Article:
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Am J Surg Pathol. 2008 Apr;32(4):581-6. doi: 10.1097/PAS.0b013e31815c186f.

Granulosa cell tumors of the ovary with a pseudopapillary pattern: a study of 14 cases of an unusual morphologic variant emphasizing their distinction from transitional cell neoplasms and other papillary ovarian tumors.

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  • 1Department of Laboratory Medicine, Royal Jubilee Hospital, Victoria, Canada. Julie.Irving@viha.ca

Abstract

Granulosa cell tumors of the ovary with a pseudopapillary pattern have received only passing mention in the literature. We have reviewed the clinicopathologic features of 10 cases of juvenile granulosa cell tumor and 4 cases of adult granulosa cell tumor with a pseudopapillary pattern. Twelve cases were received in consultation; the referring pathologist favored a diagnosis of a transitional cell neoplasm in 3 of these cases, and a retiform Sertoli-Leydig cell tumor in 2 cases; in most of the remainder, the diagnosis of granulosa cell tumor was considered but uncertainty expressed because of the unusual papillarylike pattern. All 14 tumors were unilateral, and the majority were predominantly cystic, 3 unilocular, and 6 multilocular. Multiple papillary projections lining the cyst wall were noted grossly in 10 cases; these ranged in size from 0.1 to 1.5 cm and were typically soft, edematous, fleshy, or rubbery. Microscopically, pseudopapillae were formed by intracystic cellular projections with surrounding necrotic debris and/or undulating folds of neoplastic cells in the absence of appreciable necrosis. In all tumors, thorough sampling revealed areas with architectural patterns and cytomorphology typical of granulosa cell tumor. Granulosa cell tumors of adult and juvenile type may have a pseudopapillary pattern that can be confused with other ovarian tumors with a papillary architecture. Identification of areas that are more characteristic of granulosa cell tumor resolves most cases, although immunohistochemistry can be used in more problematic tumors. This phenomenon seems to be related to the cystic change that is a feature of many granulosa cell tumors.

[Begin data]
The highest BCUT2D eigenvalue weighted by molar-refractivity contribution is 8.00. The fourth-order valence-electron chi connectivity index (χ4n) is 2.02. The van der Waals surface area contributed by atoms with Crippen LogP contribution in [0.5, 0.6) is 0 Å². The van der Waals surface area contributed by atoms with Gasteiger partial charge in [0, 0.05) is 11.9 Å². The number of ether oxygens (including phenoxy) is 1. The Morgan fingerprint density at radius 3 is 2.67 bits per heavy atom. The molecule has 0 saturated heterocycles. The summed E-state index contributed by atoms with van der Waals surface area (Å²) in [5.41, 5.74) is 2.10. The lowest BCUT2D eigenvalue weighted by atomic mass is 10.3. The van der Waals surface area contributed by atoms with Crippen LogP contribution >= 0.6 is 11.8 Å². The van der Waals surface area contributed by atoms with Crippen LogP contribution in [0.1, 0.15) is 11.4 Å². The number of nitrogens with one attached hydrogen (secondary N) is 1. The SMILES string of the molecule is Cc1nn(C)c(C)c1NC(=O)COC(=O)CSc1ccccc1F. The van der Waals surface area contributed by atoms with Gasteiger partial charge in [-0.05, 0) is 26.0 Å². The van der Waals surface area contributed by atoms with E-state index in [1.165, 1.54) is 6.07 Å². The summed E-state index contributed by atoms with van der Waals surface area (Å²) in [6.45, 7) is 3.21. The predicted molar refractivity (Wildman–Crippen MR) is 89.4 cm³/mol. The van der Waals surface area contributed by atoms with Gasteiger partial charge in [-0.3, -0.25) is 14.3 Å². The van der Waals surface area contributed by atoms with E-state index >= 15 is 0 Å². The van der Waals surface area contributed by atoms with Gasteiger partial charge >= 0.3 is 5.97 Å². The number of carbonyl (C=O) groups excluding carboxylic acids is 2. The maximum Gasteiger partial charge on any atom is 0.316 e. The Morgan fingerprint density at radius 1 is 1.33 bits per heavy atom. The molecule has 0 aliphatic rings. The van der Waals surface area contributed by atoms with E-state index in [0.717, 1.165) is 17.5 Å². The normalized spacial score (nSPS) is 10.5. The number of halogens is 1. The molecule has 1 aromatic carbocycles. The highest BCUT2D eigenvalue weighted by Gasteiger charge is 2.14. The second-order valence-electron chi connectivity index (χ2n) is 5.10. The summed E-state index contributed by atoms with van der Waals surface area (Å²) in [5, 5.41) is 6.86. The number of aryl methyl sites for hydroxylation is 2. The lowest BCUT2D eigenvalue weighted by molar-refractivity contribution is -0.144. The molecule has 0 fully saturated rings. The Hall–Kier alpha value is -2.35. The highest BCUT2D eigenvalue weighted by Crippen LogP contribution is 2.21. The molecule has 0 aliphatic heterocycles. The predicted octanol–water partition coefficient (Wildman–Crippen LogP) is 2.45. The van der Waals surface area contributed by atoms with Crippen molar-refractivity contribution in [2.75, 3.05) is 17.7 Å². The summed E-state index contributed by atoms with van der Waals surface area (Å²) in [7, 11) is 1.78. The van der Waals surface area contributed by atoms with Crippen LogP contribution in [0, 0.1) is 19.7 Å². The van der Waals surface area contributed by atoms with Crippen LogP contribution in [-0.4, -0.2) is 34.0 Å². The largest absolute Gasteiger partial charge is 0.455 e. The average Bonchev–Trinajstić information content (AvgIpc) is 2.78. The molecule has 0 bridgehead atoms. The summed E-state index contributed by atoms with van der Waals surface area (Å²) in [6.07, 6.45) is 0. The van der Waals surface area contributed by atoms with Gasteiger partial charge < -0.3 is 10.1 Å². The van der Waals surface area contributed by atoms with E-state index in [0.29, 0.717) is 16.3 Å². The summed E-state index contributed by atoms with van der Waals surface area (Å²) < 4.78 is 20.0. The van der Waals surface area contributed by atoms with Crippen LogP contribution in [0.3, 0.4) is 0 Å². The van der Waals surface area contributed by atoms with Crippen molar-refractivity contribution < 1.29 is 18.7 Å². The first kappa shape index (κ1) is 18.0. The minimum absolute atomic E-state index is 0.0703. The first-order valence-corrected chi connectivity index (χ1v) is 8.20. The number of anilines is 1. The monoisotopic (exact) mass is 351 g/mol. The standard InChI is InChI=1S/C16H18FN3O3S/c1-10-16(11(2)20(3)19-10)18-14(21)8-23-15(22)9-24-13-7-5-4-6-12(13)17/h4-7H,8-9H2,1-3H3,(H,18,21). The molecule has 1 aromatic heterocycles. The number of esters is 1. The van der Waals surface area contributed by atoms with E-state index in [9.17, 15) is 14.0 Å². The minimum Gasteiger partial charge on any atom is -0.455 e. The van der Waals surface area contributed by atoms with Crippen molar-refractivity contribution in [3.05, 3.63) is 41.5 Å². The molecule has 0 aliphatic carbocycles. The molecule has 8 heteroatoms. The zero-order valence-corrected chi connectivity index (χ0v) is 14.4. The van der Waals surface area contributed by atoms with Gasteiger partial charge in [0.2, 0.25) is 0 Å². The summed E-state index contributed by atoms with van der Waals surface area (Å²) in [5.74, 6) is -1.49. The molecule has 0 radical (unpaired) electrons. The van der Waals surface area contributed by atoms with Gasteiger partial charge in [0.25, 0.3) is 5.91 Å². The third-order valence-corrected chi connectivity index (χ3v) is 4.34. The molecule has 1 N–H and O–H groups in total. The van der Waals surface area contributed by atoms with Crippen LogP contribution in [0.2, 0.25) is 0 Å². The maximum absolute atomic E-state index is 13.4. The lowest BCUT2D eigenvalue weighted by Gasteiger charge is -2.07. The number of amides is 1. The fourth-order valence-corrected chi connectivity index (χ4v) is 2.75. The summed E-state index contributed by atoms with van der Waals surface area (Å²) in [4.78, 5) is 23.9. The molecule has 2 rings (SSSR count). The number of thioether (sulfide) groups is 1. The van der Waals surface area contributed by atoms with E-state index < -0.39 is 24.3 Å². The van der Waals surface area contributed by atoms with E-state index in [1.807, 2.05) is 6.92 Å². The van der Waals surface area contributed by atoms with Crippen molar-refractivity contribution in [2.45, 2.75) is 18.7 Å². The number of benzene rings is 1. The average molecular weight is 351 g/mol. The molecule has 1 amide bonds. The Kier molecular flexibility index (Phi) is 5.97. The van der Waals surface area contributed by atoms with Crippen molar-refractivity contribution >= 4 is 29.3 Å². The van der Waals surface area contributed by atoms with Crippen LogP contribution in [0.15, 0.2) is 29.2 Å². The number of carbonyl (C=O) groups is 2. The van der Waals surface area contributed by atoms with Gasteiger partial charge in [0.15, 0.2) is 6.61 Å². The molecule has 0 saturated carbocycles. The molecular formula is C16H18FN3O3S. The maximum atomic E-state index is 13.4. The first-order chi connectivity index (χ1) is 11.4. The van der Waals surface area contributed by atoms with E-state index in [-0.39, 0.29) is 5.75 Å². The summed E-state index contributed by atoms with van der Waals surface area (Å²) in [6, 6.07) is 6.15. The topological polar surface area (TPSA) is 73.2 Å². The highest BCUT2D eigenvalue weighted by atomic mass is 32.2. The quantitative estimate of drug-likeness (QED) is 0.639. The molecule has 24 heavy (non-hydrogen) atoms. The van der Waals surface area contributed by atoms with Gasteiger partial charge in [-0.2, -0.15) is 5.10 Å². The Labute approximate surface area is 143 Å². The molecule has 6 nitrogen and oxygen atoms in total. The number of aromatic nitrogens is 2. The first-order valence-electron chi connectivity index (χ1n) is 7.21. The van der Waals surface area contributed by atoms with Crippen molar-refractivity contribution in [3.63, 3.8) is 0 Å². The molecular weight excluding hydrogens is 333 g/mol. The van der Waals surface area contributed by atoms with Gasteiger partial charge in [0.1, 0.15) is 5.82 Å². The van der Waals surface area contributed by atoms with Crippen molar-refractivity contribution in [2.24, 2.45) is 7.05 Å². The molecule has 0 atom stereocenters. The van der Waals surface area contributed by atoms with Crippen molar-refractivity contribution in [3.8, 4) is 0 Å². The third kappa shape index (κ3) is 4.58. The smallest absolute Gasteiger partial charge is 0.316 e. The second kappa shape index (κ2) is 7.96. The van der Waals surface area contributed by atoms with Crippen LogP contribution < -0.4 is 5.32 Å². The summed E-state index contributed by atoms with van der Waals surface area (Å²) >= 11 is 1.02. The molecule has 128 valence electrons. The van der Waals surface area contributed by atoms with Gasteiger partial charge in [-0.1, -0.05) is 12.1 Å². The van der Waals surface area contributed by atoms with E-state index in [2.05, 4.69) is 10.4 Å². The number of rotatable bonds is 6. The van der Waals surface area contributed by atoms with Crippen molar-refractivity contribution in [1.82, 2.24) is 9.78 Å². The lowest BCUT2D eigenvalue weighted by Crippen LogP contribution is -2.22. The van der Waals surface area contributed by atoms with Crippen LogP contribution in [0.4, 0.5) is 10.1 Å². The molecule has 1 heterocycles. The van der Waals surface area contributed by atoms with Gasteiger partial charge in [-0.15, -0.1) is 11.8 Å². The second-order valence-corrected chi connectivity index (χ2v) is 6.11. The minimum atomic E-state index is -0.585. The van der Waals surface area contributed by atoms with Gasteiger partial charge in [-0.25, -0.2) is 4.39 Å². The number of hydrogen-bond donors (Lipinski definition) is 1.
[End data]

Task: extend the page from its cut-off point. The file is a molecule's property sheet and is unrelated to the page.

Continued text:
PMID:
18301054
[PubMed - indexed for MEDLINE]
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